1036 Planet of the Humans

Is Michael Moore on the wrong track with his documentary Planet of the Humans? (A play on words after the film Planet of the Apes?) Wikipedia

Professor Ian Lowe, who writes the article below in The Conversation, asserts: "Environmentalists say the film has caused untold damage when climate action has never been more urgent".

One point that is made early on in the film is that as early as in 1958 climate change was recognised as  - if not ameliorated - potentially be threatening humanity and indeed life in general.

The film opens with the question: "How long do you think humans have?"

Good question. I'm optimistic myself, but I've heard it said not long at all, especially when you consider the fifth filter (see my essay THE FUTURE 2).

The good professor lists among the things the film gets right a concern about population growth. But the main problem with the film is that in his rejection of green energy, Gibbs ends up advocating population control (Spiked). At times, he is far more misanthropic than the people he attacks. ‘It’s not the carbon dioxide molecule destroying the planet. It’s us’, he says. Planet of the Humans is essentially channelling Paul Erhlich’s discredited 1968 book, The Population Bomb. ‘Our human presence is far beyond sustainable’, argues Gibbs.

Indeed, I am aware of another take on the issue ... see my blog 727 "Don't Panic, the truth about population growth"; and in The Guardian another reviewer says:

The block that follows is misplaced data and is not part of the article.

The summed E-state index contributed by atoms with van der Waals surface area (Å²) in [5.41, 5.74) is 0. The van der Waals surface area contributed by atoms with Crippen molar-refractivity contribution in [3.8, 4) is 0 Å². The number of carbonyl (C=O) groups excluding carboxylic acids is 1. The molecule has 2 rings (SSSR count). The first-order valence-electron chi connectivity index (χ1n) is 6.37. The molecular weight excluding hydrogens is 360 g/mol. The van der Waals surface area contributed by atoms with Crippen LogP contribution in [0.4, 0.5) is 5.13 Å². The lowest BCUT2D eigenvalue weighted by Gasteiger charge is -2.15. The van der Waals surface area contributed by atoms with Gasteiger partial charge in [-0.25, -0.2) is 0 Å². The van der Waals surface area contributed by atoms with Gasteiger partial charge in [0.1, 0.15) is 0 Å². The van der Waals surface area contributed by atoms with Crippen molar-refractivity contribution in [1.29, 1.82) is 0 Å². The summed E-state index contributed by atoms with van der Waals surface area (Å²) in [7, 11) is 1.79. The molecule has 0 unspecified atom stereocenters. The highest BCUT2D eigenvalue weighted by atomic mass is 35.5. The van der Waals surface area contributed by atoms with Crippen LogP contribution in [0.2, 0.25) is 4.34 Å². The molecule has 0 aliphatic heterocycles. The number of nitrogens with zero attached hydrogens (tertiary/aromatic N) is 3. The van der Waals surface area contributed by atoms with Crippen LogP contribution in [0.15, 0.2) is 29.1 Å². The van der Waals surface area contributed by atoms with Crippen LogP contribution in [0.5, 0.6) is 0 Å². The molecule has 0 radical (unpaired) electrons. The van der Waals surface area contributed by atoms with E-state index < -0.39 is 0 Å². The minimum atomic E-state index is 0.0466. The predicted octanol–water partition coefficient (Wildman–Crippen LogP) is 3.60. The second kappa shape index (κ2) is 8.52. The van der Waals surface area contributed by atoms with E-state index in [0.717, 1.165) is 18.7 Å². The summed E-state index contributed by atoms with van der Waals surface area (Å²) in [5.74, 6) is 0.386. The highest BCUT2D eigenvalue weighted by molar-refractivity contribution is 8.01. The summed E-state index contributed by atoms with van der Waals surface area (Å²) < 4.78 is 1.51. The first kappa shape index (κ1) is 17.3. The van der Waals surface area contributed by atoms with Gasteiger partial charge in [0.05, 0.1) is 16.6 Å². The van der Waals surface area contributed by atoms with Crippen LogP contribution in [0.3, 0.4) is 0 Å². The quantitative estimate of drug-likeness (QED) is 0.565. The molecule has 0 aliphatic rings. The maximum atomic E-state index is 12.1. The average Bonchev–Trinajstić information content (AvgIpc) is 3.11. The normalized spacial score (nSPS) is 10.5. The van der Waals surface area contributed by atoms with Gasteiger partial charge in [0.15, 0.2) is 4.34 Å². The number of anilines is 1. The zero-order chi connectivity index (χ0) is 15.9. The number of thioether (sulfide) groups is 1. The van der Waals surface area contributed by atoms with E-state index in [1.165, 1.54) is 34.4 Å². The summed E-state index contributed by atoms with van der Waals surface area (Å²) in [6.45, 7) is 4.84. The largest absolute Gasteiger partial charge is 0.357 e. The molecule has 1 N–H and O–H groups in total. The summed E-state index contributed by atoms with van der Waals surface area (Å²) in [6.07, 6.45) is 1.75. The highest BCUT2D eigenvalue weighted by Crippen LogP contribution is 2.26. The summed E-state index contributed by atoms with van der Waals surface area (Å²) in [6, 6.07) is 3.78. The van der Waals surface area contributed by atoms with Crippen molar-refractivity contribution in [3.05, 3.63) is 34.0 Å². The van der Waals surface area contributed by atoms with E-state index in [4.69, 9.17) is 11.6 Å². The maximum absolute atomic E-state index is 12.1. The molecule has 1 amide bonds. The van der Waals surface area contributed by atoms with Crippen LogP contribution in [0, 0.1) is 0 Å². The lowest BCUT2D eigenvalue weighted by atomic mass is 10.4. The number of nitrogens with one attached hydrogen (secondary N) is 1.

The film offers only one concrete solution to our predicament: the most toxic of all possible answers. “We really have got to start dealing with the issue of population … without seeing some sort of major die-off in population, there’s no turning back.”

Yes, population growth does contribute to the pressures on the natural world. But while the global population is rising by 1% a year, consumption, until the pandemic, was rising at a steady 3%. High consumption is concentrated in countries where population growth is low. Where population growth is highest, consumption tends to be extremely low. Almost all the growth in numbers is in poor countries largely inhabited by black and brown people. When wealthy people, such as Moore and Gibbs, point to this issue without the necessary caveats, they are saying, in effect, “it’s not Us consuming, it’s Them breeding.” It’s not hard to see why the far right loves this film.

One thing the film gets right is that: 3. Infinite growth on a finite planet is suicide ... I couldn't agree more, I write about it in my essay THREE THOUSAND (the extended version named: The Future is Now).


3 times Michael Moore’s film Planet of the Humans gets 

the facts wrong (and 3 times it gets them right)


an article on The Conversation by Ian Lowe,

Emeritus Professor, School of Science, Griffith University

Documentary maker Michael Moore’s latest offering, Planet of the Humans, rightly argues that infinite growth on a finite planet is “suicide”. 

However, the film’s bogus claims threaten to overshadow that message ... it makes particularly contentious claims about solar, wind and biomass (organic material which can be burnt for energy). Some claims are valid. Some are out of date, and some are just wrong.